Biofuels company lost an auction and filed a UDRP against the winner.
A company that lost a DropCatch.com expired domain auction has tried its hand at UDRP…and has been found guilty of reverse domain name hijacking (pdf).
Kvasir Technologies ApS tried to upgrade its domain to Kvasir.com in a DropCatch.com auction last year. But it lost to FutureSpark, which bought the domain for $7,175.
Still coveting the domain name, Kvasir filed a UDRP against the domain owner about a year later.
The panel found that there was no proof that the domain owner targeted the Complainant. The domain owner said he bought the domain because it’s a Norse god, not because of the Complainant.
When I search on Google for this term, the first page only refers to the Norse god.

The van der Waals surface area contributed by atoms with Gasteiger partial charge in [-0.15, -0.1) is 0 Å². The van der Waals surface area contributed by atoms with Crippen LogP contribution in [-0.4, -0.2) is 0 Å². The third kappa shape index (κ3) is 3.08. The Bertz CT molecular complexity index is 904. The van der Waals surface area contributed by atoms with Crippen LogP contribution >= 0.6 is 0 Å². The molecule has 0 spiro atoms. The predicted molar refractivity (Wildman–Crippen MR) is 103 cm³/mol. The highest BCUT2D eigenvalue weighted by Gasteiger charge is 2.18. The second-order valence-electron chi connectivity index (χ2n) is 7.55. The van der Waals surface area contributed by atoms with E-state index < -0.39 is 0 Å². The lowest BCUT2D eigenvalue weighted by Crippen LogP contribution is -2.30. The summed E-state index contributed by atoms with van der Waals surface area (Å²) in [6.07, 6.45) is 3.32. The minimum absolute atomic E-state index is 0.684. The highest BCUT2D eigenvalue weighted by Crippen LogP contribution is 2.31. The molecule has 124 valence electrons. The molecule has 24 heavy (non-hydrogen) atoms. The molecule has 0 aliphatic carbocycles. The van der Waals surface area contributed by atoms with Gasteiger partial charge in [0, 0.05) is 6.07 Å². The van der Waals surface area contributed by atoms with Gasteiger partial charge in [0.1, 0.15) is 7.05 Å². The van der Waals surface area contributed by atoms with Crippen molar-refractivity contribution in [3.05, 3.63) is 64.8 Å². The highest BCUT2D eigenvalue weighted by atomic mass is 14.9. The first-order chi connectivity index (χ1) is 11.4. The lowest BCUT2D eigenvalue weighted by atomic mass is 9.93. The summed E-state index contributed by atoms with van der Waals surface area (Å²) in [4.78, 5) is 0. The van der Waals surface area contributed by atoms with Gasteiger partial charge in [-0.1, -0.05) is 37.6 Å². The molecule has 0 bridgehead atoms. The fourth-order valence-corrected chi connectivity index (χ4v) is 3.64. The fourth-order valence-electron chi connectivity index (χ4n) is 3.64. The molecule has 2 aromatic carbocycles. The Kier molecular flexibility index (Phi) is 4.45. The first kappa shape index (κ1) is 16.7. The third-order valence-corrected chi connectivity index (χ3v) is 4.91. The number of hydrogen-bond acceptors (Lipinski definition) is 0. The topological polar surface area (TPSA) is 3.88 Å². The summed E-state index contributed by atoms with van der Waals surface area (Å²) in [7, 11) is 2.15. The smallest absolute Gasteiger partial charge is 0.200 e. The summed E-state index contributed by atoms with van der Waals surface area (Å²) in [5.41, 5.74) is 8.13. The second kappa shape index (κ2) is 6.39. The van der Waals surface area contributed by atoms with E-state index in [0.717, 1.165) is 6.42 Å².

In finding reverse domain name hijacking, the panel wrote:
the Panel finds that the Complainant and its Counsel have contravened the above RDNH bases, because of their knowledge of a lack of the Respondent’s bad faith directed towards the Complainant, making the assertion that the Respondent must have been targeting the Complainant highly unlikely. Finally, as it has been stated in previous decisions, a complainant is at risk of a RDNH declaration when its attempt to try and buy a domain name is not successful, and it tries to obtain it by using, or rather “abusing”, the UDRP.
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